The best 21st century brands won’t be built on advertising alone. Here’s why:
Ask Delta Airlines.
Or ask BP.
The problem isn’t your marketing. The problem is that, when it comes to your brand, your customers aren’t just listening to you anymore; they are listening to everyone who is talking about your brand.
You know this.
But if so many people are aware that the world has changed, why has the way most organizations allocate their marketing and communications time and money not changed?
My advice? Instead of focusing only on customers and prospects, take a more holistic approach where you engage all of the people who care about your brand: what I refer to as the brand community. (I spend a lot more time sharing ways to do this effectively in The Ad-Free Brand.)
In a world where every person on the planet has the power to change the fate of your brand (whether they spend money with you or not), the brand community has to be seen as more than just customers.
For some more from me on this subject, check this out:
Consider taking a look at my new book The Ad-Free Brand (not an advertisement, mind you, just a friendly suggestion:). It has some nice tips for how to build a great brand without the help of… you guessed it… advertising!
Last night, Red Hat President and CEO Jim Whitehurst gave a talk to a group made up of mostly students and faculty at the NC State School of Engineering. Nice writeup of it in the student newspaper here. His ideas were very timely for me; just the other day, I wrote a post with some tips for companies with 20th century cultures trying to make the move into the 21st century.
Jim Whitehurst is in a rather unique position because he has managed both an icon of the 20th century corporation (Delta Airlines) and what we’d like to think is a good example of the 21st century corporation here at Red Hat.
Because of his experiences, Jim is able to clearly see and articulate the differences between the old model of corporate culture, based on classic Sloan-esque management principles, and the emerging model, based in many ways on the power of participation broadly (and in our case, the open source way specifically).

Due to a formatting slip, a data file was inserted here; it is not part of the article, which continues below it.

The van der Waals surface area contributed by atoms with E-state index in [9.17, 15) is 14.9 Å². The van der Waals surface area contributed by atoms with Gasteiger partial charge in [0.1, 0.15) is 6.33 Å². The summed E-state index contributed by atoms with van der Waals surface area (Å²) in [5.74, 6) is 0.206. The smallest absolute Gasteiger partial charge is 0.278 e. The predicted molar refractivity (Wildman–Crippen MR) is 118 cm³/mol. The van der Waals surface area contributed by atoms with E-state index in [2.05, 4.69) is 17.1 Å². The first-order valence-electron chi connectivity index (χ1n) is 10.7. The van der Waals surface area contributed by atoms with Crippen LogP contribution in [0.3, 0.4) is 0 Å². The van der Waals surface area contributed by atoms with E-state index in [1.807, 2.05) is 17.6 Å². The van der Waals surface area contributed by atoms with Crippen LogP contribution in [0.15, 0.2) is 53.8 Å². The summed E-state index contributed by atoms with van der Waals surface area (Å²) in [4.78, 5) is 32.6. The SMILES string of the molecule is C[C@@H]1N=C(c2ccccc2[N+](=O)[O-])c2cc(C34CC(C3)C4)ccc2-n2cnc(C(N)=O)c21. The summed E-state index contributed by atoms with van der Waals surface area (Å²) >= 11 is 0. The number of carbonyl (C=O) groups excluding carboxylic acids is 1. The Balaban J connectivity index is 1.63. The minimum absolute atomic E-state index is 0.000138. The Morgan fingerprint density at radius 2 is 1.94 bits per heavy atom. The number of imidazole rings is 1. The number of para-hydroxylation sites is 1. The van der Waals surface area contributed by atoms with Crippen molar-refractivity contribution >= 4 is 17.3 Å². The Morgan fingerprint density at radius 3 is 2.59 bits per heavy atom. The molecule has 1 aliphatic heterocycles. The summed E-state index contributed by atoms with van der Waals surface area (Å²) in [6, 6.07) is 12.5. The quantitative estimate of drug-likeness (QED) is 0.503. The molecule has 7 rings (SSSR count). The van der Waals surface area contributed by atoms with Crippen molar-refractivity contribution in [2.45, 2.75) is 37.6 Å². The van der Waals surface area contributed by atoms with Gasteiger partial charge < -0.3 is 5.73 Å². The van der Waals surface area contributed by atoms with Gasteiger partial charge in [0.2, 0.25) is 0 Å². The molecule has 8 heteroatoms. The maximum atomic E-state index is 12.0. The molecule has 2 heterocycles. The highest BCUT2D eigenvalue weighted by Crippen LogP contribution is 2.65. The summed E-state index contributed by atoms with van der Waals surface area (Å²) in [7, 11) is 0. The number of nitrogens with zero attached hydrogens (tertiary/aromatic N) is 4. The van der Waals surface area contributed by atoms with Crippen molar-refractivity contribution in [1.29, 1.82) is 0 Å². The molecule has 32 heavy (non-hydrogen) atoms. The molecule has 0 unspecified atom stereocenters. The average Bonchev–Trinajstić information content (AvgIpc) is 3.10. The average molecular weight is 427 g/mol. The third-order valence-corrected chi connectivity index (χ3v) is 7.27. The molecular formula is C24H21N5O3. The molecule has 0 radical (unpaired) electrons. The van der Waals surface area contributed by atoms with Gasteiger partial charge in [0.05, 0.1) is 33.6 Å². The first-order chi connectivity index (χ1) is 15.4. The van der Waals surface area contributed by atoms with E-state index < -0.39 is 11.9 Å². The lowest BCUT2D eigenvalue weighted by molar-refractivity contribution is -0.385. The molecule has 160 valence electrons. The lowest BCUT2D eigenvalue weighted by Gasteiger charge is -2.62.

One very simple point Jim made that really struck me: Companies with 20th century business models need to realize that they are already hiring 21st century employees.
People coming out of school today have grown up in an age where the ability to participate and share broadly is all they’ve known. These folks have grown up with email accounts, the Internet, Facebook, and all of the other trappings of a connected world.
So when they graduate from school and take jobs working in old-style corporate cultures, where progressive principles like transparency, collaboration, and meritocracy lose out to the old world of control, power, and hierarchy, what happens?
The most compelling brands in the world tell compelling stories. Whether the brand is Nike (the Greek winged goddess of victory was named Nike, and it all rolls from there) or IBM (Thomas Watson and THINK) or [your favorite brand here], the most interesting brands have great mythologies built up over time. The brand story is deeply ingrained in their actions, voice, look, and culture.
It’s been almost eight years since we created the first Red Hat Brand Book. The original book was an attempt to capture the essence of our Red Hat story, to explain what Red Hat believes, where we came from, and why we do what we do.
It had a secondary mission as an early brand usage guide, explaining what Red Hat should look and sound like at a time when the company was expanding rapidly around the world and brand consistency was becoming harder to achieve.
When most companies create this sort of document, they call it a “Brand Standards Manual”, or something like that. But we were young, foolish, and drunk on the meritocracy of open source, so in the first version of the Brand Book, we emblazoned the words “This is not a manual” on the front cover.
Why? We wanted to be very clear this book was the starting point for an ongoing conversation about what the Red Hat brand stood for, looked like, and sounded like, rather than a prescriptive “Thou shalt not…” kind of standards guide.
I hate brand standards that sound like legal documents. I’ve always felt like the role of our group was to educate and inspire, not to police, and we tried to create a document that embodied that spirit.
This year we launched the biggest update yet to the Brand Book. In doing so, we actually split it into two projects: